Friday, August 29, 2008

Best. Campaign. Ever.

Here's another thing that I hate: people in blogs who don't write for a long time and then come back and say, "Oh, I'm sorry I have been away so long! Here's what I did..." That's not what this blog is about, and if you were expecting that, then I'm not sure you'd enjoy this blog anyway. Go read some camwhore's Amazon wishlist. Just assume I was doing pretty much what you were doing, except four or five times more awesome. Yeah. It was that good.

I try to avoid politics here, because I write about that other places and I know that not all four of you like politics. But the next few months are going to be amazing. We just finished the Olympics, where we were beaten in the golds by the evil Chinese, Democratic Convention was this week, Republican is next week, college football opens this weekend (I will be in Atlanta watching Clemson crush the Crimson Tide, by the way, look for me -- you'll know me when you see me), and McCain announced his running mate today. And it's a girl! (I think my little brother has a crush on her.) This makes this race exciting again, and maybe even more accessible to people who care more about Dancing With the Stars. (I'm guessing, I don't watch that show. Although I do think it would fun if Missouri settles their electoral votes by a dance-off. Maine should do a lobster-off. There need to be more competitions ending in -off in my life.)

Joe Biden is a fun pick too, because he's like your crazy old uncle who has opinions on everything and doesn't give a damn about who is listening. I love that in a politician. And an uncle. But most of the excitement on Democrats came when Obama joined this shindig, and that's yesterday's news now. Like bologna. That's right, I don't eat bologna anymore.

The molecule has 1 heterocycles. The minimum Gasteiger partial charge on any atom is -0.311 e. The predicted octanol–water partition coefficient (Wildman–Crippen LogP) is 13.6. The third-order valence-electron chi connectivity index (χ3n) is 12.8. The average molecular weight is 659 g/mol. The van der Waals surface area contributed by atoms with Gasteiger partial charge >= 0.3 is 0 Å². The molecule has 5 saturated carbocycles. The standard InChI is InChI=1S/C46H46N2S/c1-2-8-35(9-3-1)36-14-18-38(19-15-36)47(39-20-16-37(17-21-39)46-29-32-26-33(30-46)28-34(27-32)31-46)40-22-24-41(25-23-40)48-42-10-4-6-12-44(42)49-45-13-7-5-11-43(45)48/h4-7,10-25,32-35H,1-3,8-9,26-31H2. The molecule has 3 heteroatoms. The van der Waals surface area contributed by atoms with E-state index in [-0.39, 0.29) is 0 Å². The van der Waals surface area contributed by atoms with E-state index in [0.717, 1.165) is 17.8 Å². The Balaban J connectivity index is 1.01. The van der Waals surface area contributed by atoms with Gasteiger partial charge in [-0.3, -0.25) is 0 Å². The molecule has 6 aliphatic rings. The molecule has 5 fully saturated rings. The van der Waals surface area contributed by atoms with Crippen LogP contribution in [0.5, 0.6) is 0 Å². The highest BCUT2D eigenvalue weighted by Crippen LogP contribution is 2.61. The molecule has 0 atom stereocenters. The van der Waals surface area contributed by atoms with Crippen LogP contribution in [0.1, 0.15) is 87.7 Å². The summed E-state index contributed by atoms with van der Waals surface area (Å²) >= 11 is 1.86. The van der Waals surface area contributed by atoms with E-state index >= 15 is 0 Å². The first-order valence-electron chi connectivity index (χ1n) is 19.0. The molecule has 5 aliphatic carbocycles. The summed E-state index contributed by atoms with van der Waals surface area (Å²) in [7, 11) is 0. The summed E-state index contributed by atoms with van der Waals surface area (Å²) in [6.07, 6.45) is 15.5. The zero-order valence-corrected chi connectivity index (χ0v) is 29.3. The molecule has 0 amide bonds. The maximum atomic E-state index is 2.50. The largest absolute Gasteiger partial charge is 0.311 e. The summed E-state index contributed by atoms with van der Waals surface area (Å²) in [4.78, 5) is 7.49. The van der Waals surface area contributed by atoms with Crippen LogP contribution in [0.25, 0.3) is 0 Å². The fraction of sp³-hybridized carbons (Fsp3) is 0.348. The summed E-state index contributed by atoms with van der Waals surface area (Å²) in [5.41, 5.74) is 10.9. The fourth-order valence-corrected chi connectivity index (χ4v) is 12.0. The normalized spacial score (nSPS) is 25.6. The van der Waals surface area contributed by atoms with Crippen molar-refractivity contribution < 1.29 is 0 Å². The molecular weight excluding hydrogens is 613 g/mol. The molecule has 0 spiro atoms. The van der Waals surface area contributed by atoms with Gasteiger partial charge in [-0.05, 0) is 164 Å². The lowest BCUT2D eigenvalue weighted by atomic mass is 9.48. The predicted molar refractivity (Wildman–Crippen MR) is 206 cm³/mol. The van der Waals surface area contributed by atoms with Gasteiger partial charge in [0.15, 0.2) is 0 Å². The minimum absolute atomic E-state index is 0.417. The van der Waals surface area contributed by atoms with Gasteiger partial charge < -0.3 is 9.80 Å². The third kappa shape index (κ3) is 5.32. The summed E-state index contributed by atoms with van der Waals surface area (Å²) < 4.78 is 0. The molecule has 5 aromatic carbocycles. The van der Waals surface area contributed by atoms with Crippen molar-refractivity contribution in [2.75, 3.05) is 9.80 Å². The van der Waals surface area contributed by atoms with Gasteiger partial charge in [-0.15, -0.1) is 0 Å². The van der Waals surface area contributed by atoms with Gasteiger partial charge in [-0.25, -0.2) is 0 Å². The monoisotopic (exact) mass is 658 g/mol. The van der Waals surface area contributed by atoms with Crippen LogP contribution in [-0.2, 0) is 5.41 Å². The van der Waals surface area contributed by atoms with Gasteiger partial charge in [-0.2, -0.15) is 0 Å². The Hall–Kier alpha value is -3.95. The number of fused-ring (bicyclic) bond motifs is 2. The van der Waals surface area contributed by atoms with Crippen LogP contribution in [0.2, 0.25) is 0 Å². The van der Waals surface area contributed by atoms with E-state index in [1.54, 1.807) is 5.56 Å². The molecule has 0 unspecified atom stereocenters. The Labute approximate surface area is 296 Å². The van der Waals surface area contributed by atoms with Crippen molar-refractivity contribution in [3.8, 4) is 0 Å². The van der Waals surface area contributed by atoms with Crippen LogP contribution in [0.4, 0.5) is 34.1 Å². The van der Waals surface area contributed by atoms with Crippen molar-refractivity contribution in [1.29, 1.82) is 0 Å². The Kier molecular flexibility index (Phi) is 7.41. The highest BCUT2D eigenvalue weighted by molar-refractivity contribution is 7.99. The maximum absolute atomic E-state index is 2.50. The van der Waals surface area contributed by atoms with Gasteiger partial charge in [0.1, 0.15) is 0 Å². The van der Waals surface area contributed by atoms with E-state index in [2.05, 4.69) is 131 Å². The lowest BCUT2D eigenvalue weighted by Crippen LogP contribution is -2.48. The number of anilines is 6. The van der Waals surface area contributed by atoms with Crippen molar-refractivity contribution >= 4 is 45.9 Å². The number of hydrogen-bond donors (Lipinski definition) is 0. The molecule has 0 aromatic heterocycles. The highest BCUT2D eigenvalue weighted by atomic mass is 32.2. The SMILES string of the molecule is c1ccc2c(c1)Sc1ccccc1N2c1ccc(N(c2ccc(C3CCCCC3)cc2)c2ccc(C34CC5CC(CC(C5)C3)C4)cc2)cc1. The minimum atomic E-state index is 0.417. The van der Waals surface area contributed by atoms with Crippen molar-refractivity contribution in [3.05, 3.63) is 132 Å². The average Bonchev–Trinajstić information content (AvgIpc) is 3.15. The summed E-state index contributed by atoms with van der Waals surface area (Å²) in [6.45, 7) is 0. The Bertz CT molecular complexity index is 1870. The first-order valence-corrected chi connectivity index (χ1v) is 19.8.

I'm pretty sure I've said this here before, but election season is like my World Cup. It comes around every four years, most of the country is really bored when it happens, and I like to wear a cape made from the flag of my favorite team while watching. I can't really intelligently make a soccer analogy, because I don't understand how the game works, but imagine if an extremely exciting game became boring (tough, I know) and then suddenly became the most exciting game ever played. That's what I'm looking at right now. No matter what happens, history will be made, like if a baby led the Lions to a Super Bowl. Can you imagine? The Lions in the Super Bowl?

Monday, July 28, 2008

Sing it loud and sing it proud

People have their favorite songs and places to sing. Most folks say theirs is in the car or shower or even both. I don't get what the deal with the shower is, really. I'm not any more or less likely to sing in the shower than I am anywhere else. Is it a privacy thing? Or are there a lot of waterproof drum kits out there that I don't know about? (I want one.) Don't misunderstand me, I sometimes sing in the shower. I just sing in other places too, like when I'm making dinner or standing in line at the grocery store.